Object Recognition in the Enterprise: Structural and Behavioral Capabilities of Patient-Centered Medical Homes
The healthcare industry in United States is the largest delivery system in the world. However, this system is facing significant pressures to transform itself to operate more efficiently. It is generally accepted that the use of health information technology can assist in solving the problem by reducing cost and increasing quality of patient care. However characteristics of adopters and quality of implementations are not well understood and are an ongoing challenge.
Using an interdisciplinary study of healthcare and technology, the objective of this research is to measure the prevalence of health information technology capabilities and their impact on delivery of care. More specifically, this research will study health information technology adoption in context of Patient-Centered Medical Home implementations. By using as its basis the American Association of Family Physician recommendations for becoming a Patient-Centered Medical Home (one of the most widely disseminated models), the proposed research will survey health care providers for prevalence of structural and behavioral capabilities used to implement a Patient-Centered Medical Home.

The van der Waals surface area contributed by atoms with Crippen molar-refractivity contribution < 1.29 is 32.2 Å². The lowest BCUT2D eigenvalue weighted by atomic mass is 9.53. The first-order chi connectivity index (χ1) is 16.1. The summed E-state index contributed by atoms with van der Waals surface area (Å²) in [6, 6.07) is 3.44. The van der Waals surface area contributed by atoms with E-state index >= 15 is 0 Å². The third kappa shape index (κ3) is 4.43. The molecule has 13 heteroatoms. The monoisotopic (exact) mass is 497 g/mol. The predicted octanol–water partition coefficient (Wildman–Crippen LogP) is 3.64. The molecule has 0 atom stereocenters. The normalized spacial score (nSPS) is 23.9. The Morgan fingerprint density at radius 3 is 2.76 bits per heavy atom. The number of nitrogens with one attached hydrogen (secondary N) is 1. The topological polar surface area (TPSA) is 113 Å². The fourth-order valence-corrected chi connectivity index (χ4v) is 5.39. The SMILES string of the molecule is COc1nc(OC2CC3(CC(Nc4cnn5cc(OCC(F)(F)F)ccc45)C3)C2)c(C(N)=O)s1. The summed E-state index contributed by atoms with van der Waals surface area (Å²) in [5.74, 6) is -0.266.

The general objectives of the feasibility study includes demonstrating the larger research objectives and demonstrating that the right mix of theories and methodologies have been considered. The small field study was conducted at Oregon Health & Science University (OHSU) with the Care Management Plus (CMP) Team. CMP is a proven HIT application for older adults and chronically ill patients with multiple conditions and the innovation includes software, clinic processes and training. Use of qualitative research based case study, with application of diffusion theory and dynamic capabilities using the Unified Modeling Language (UML) notation are demonstrated in this field study. In the following sections data collection, analysis, results, conclusions and limitations of research along with propositions for future research are discussed.